As we head into autumn, the hours of daylight decrease, the nights start to turn colder and – if we are lucky – we may have bright sunny autumnal days. But why do trees give a more spectacular autumnal leaf fall some years than others? And when the leaves have fallen, what benefits do they have for gardeners?
There is a scientific reason behind leaves changing colour. Cast your mind back to school days when the teacher spoke about chlorophyll which gives leaves their green colour. We also need to remember carotenes (in yellow leaves) and anthocyanins (red and pink leaves) which also protect leaves from colder temperatures and deter pests such as aphids. When the nights turn colder, chlorophyll is destroyed, and green leaves start turning yellow. If, however, the temperatures remain above freezing, production of anthocyanin is enhanced, turning the leaves red. The drier and warmer the weather, more anthocyanin is produced due to sugars becoming concentrated in the leaves which explains why some years we get such a stunning display.
The ideal weather combination to bring on spectacular leaf colour is when we enjoy a warm, dry late summer with warm days and colder nights. The leaves stay on the trees longer as more compounds remain in the leaf, with a shorter time period for the leaves to turn brown before they drop. When autumn weather is mild and damp, the process is significantly slower resulting in leaves turning brown rather than changing into the range of fiery colours associated with autumn.
The actual falling of the leaves sets off another biological change within the tree or plant: as autumn progresses, a hormone called auxin starts to alter. During the active growth of the leaves in spring, production of auxin is stable throughout the tree. Leaves only start to fall as the days shorten and auxin production decreases, resulting in the abscission layer (a layer of cells formed between where the leaf stalk joins the stem) to change shape and become elongated. This in turn fractures the structure and the leaf breaks away from the plant. A gust of wind or simply the weight of the leaf is enough to cause it to fall off.
The repetition of leaves falling each year ensures that trees and other shrubs can preserve moisture in their branches and trunk. During the months of winter, the tree goes into a dormant state requiring far less energy to remain alive. With the leaves gone over winter, the branches are less likely to snap in strong gales as gusts can pass more easily through the network of branches.
If you are lucky to have trees in and around your garden, please make the most of them by adding fallen leaves in layers to your compost bin as they provide a rich carbon source or ‘brown’ layer or. Leaves are full of beneficial nutrients and minerals providing a rich source of goodness to feed back into the soil in your garden.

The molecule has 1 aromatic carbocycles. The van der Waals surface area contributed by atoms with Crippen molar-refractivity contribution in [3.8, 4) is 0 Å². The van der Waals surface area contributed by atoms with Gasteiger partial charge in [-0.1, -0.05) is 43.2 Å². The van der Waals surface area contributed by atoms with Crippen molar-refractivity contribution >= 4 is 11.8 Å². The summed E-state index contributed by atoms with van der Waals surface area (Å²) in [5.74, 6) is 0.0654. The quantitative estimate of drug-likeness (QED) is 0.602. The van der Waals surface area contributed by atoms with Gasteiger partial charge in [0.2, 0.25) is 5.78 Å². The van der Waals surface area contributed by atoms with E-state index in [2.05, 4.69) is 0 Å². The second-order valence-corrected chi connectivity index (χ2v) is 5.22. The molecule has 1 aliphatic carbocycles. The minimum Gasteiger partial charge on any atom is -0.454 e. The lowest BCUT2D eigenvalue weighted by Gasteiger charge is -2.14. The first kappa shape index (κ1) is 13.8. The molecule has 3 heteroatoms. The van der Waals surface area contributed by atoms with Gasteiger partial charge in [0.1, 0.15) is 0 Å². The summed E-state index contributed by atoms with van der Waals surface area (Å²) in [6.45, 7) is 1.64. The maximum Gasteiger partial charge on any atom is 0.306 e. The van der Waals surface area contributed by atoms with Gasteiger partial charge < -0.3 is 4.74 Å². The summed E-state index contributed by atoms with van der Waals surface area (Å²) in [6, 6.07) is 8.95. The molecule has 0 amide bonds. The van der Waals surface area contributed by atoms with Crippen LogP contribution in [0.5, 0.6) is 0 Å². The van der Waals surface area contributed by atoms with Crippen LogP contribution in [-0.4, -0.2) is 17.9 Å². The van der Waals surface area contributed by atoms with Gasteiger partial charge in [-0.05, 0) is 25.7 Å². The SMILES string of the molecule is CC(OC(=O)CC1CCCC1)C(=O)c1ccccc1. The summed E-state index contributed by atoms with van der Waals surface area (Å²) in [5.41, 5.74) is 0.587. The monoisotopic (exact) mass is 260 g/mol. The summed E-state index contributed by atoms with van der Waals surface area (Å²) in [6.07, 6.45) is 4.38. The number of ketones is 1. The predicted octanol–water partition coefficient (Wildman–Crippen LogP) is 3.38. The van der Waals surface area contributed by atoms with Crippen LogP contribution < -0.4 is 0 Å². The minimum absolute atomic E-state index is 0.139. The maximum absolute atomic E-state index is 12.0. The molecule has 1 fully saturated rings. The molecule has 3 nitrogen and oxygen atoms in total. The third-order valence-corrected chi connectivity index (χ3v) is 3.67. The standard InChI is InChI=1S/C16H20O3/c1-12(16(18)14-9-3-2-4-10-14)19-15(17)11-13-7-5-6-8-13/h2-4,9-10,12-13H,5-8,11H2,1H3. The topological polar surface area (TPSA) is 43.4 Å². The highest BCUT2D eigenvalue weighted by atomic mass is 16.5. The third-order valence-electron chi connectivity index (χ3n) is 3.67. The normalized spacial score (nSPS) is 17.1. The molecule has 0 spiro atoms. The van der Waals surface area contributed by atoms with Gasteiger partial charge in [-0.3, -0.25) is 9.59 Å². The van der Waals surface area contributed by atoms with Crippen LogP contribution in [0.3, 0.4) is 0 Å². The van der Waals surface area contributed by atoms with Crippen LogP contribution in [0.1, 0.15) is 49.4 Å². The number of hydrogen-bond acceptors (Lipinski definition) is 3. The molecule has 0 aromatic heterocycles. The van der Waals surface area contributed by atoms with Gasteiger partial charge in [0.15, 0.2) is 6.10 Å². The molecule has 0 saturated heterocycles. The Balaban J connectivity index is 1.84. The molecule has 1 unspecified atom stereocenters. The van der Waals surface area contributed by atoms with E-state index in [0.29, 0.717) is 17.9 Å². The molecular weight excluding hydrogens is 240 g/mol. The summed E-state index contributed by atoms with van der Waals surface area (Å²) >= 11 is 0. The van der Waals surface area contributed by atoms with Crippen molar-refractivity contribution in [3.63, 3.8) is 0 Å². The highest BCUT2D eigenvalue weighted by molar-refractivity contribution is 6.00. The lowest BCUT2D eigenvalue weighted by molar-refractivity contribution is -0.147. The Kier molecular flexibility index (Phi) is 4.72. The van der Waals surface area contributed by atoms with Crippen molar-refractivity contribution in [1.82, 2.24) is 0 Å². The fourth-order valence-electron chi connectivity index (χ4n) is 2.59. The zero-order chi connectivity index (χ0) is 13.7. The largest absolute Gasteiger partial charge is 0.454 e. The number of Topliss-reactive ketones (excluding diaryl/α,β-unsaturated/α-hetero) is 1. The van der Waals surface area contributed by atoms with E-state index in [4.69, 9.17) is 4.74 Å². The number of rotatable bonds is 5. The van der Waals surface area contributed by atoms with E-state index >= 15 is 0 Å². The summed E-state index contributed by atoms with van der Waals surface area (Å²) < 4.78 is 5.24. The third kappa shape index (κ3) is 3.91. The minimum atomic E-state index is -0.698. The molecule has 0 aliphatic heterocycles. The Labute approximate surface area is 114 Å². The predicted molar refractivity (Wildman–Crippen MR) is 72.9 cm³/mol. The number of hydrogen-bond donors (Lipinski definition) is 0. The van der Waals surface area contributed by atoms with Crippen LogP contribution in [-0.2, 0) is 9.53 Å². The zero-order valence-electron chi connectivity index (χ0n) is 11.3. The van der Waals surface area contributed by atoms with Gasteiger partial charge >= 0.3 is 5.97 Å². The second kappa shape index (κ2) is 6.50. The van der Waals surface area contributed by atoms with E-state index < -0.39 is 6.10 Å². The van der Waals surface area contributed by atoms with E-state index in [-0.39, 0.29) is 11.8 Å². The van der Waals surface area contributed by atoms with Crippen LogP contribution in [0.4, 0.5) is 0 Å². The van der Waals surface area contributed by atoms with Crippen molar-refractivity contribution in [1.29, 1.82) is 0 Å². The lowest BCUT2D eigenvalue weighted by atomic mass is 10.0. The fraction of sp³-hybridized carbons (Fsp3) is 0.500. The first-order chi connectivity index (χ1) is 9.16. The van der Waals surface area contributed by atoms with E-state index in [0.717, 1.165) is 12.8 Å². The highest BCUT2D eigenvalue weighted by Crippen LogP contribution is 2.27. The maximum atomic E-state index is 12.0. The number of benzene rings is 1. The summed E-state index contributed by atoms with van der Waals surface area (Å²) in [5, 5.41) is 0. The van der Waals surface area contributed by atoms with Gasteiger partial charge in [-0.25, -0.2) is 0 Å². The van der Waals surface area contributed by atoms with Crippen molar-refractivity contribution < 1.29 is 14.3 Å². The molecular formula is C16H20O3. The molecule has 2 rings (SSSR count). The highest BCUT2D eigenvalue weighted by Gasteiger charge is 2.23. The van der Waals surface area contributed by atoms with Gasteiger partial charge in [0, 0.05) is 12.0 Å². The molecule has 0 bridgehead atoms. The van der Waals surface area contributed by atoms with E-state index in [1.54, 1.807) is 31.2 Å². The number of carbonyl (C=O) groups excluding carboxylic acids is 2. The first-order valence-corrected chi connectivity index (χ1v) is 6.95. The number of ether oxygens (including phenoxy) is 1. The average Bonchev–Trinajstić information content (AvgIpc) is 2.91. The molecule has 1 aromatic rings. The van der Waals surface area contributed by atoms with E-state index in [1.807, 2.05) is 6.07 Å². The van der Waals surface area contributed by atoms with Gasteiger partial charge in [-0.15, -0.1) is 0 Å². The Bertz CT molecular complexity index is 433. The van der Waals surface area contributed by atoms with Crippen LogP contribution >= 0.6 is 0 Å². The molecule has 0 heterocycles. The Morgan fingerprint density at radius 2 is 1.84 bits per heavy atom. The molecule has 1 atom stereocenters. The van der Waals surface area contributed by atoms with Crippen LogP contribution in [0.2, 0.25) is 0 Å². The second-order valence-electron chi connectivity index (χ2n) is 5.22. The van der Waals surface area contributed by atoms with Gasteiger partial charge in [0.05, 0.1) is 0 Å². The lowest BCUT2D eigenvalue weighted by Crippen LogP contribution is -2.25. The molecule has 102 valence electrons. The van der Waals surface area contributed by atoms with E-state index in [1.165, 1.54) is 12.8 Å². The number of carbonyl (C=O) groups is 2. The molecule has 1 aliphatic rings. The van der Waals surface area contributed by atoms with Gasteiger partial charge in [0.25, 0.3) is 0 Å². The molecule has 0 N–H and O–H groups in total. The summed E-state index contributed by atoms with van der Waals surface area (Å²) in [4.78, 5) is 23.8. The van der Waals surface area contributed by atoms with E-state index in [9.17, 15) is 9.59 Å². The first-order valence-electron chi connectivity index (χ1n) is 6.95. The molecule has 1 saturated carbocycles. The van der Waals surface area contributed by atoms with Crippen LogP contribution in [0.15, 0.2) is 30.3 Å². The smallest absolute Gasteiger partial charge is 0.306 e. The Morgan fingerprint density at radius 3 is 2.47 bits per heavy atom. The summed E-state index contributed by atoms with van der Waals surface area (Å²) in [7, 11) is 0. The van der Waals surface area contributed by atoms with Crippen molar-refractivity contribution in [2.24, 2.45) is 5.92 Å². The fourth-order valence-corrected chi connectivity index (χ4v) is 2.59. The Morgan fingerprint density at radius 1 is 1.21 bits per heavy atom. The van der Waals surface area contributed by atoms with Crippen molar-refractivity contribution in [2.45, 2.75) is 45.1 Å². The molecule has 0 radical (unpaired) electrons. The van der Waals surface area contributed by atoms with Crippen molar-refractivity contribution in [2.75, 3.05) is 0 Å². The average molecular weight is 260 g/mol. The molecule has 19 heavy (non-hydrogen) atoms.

Alternatively, most leaves make excellent leaf mould. It helps if you shred them using a lawn mower or garden leaf vacuum before putting the damp leaves into a circular bin made from chicken wire to break down further. Some leaves such as holly, beech, sweet chestnut and oak take a long time to decompose as they have higher levels of lignin which is resistant to decomposition. It is worth persevering, however, as some plants (such as ferns) love to be mulched with leaf mould. Leaf mulch also helps prevent evaporation as it can hold between 300 and 500% of its weight in water.
Fallen leaves have other uses, too. Ensure you leave a pile of leaves in a corner of your garden to entice a hedgehog to use them to overwinter. Leaving leaves around the flower beds as a top dressing provides insulation to the soil and protection for the plants’ roots. They will break down over the winter months and also protect the soil from heavy rains and winds.
As leaf mould is slightly acidic, it provides a good top dressing for acid loving plants which you may be growing in pots of ericaceous soil if your garden soil is neutral or alkaline.
Whatever the size of your garden, there are several trees and shrubs to choose from to provide fabulous autumn colours. Whilst the most well-known is the Japanese Maple (Acer palmatum), others to consider are the Paperbark Maple (Acer griseum), Mountain Ash (Sorbus aucuparia which has berries too), European spindle (Euonymus europaeus), Cornus Kousa, Sweet Gum (Liquidambar) and Amelanchier lamarckii (which has blossom in spring).
Here's to a spectacular autumn!